• He told me what AFLAC did, and what really got to me is the cancer policy. I was like, you give money to families that are going through cancer? From the get-go, I knew I could sell this to people because I knew how much it helped people.
  • That’s how I got started with AFLAC. That was 2003. 14 years later, I was blessed enough to make it to #1 in the company as well, which is probably one of my biggest accomplishments.
  • It was amazing. I helped so many people, thousands of people who I was able to touch in their lives in a positive way.

Q: What led you into forming your own sales training company?

  • When I ended my career with AFLAC, I was thinking what’s next?
  • I felt like I’d accomplished a lot, but I wanted to help more people. Not just inside one company. I want to help many others.
  • I’d seen Jim Rohn and Simon Sinek. These thought leaders and I felt I wanted to do that. So, I ended up leaving AFLAC in late 2017, and decided to build my own thing.
  • I had a partner at the time, but we ended up parting ways amicably because he wanted to turn it into a one-on-one, while I wanted to help lots of people. I wanted to bring something different to the table.
  • There are a lot of good trainers, a lot of good people out there. But what I wasn’t seeing was the stuff they were teaching.They were trying to help, but it didn’t work. It was a lot of the older school, the antiquated stuff.

Q: What are some of the fundamental guidance you provide to sales people right now? What are the signature concepts you teach?

  • Probably the biggest one is what we help them discover. I came across this sales DNA test. Coming from somebody who had been #1 in Cutco and AFLAC, you feel like you’re pretty good in sales.
  • I gave a keynote to AFLAC, and a guy said to me, Steve, you’ve got to meet my buddy, he’s got this tool that will blow your mind! I said, listen I’ve taken all kinds of assessments, profiles and personalities. I really didn’t buy into it.
  • Then I realized I had 20 years of success, but I hadn’t even scratched the surface of my potential. I realized then that I needed to rearrange my company around this concept.
  • The stuff I’m teaching now dives into reasons people aren’t good in sales vs. just giving someone the remedy. It would be like a doctor recommending surgery to all patients who come in her office.
  • That’s what we work on with people now. Most salespeople have something called the “need to be liked” which is a killer. About 90% to 95% of sales people have the need to be liked and aren’t going to end up being successful because they are wondering what their prospects are thinking.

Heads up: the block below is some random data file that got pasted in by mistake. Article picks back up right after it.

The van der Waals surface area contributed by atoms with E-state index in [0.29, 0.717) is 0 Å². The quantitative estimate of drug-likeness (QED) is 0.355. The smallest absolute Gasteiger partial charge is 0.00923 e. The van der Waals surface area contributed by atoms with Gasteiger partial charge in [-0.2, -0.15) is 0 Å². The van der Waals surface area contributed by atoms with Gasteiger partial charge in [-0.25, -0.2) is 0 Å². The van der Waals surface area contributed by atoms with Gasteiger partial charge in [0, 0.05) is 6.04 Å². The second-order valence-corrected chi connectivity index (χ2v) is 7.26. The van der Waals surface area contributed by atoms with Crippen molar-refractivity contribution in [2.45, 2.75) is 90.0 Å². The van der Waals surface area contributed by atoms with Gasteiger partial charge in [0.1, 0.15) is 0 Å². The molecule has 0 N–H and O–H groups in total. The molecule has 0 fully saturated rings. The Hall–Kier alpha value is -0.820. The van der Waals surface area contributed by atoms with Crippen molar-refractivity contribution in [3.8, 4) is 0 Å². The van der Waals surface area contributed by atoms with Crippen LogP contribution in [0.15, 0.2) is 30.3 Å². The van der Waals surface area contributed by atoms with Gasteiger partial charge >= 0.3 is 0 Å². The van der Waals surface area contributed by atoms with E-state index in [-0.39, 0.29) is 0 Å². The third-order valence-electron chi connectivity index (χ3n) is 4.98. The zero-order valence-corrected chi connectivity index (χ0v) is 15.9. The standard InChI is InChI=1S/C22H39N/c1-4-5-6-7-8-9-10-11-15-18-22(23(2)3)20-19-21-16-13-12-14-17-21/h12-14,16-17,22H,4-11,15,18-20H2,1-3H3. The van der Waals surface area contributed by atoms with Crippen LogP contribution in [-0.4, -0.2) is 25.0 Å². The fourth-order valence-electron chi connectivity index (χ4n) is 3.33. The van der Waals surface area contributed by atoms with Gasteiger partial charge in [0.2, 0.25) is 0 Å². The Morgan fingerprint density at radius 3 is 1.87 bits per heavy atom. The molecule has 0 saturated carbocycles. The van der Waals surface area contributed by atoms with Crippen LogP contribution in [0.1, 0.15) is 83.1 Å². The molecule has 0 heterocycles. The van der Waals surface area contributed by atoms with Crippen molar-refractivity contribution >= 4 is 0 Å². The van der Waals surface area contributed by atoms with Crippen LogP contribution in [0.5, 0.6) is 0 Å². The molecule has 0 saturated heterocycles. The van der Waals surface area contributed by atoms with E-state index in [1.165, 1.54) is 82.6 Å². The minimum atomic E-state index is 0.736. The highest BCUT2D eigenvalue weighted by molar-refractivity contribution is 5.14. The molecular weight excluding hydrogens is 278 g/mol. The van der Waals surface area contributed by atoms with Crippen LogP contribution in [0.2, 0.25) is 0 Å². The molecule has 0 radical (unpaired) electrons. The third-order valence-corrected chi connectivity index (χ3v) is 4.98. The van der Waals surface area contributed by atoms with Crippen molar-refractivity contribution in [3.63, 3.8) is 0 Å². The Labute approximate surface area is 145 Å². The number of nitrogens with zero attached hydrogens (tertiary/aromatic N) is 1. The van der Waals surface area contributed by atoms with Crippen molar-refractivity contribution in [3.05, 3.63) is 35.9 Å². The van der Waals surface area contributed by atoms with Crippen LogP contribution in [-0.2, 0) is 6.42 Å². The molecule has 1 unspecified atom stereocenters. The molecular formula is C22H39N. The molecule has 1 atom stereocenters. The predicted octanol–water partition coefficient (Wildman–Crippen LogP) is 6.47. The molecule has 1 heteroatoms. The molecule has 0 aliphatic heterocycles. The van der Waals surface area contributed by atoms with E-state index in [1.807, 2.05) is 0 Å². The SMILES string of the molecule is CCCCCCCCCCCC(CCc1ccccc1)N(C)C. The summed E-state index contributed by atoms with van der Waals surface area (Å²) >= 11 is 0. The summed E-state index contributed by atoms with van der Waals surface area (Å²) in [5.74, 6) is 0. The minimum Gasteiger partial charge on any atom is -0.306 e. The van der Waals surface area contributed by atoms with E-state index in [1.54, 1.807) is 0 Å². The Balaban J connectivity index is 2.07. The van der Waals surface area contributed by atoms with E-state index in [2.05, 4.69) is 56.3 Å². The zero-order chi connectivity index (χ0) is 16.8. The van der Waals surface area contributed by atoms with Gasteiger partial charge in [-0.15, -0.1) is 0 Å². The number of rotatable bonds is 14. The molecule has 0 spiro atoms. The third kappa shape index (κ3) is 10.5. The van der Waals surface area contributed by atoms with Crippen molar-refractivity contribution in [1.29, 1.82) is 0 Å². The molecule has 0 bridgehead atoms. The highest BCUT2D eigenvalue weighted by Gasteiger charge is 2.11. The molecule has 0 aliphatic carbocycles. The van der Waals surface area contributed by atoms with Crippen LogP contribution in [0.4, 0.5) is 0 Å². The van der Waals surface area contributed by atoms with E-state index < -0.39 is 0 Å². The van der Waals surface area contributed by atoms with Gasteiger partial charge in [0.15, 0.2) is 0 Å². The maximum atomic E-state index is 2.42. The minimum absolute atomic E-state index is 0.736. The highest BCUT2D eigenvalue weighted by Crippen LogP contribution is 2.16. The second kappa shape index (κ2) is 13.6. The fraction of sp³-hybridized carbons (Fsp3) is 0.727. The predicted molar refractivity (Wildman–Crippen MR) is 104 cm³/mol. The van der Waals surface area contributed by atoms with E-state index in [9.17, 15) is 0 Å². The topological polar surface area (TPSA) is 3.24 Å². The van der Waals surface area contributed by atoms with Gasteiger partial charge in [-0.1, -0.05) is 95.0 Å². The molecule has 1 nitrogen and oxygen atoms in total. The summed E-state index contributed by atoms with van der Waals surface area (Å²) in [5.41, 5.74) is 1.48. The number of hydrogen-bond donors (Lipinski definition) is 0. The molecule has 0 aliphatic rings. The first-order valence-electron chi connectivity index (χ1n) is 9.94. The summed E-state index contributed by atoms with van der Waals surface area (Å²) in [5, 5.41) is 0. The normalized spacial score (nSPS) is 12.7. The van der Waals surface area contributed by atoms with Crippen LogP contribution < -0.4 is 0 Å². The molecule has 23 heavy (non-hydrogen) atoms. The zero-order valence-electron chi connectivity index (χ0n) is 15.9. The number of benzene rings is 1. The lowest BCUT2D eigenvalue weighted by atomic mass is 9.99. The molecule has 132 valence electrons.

• People buy when there’s a value not just because they like you.

Q: Your book is called Sales is not a Dirty Word. what perceptions are you trying to debunk about sales in the book and with your work?

  • In 1975, a movie came out that completely changed the way hundreds of millions of people live their lives that movie was Jaws. It was about a shark, a 30-foot great white attacking people. Just so you know, there has never been a 30-foot great white in history.
  • Yet hundreds of millions of people stopped going into water because of a perception and not reality.
  • What’s the perception of sales people? It’s often negative. That’s why I named the book Sales is not a Dirty Word. Sales is an amazing profession. It’s just sad to see what’s happening out there.
  • We have an impact on people. Everyday, something is being sold. Life’s not about making a sale. It’s about helping someone else and bringing value whether or not you sell something to them. It’s about integrity, honesty and humility; it’s not about how much can I sell, how much can I buy? You cannot take pride in pulling one over people.

Q: Our podcast is called Changing Lives Selling Knives. I’m interested to hear from you as you look to the future, what are the ways you aspire to change lives through your work or influence?

  • One of the things that pops in my head is are we positively impacting someone’s life or not?
  • Did I help them make extra income this year? Did I help them be the #1 sales person? That’s what drives me.
  • 2 of my students sent me texts and both set personal sales records in business during COVID-19. That’s humbling! That’s my ultimate goal, my passion!


  • I loved how Steve framed the current times we’re living in as potentially being the off-season for many people.
  • It’s a reality for many people that this is a tough time. Viewing it as the off-season and preparing for the next wave of opportunity.
  • Steve had great tips for working at home.
  • He also talked about his Cutco experience and that honesty was his secret weapon. Having that belief, conviction and being authentic. It’s what helped him excel as a sales person.
  • Authenticity in selling is one of the key things that salespeople do well and attract a base of loyal customers who appreciate that style and want to continue doing business with them.
  • I also love Steve’s conviction of how amazing a profession sales really is.



Show Notes for this episode provided by Brian Njenga.

To learn more and get access to all episodes, visit our podcast page!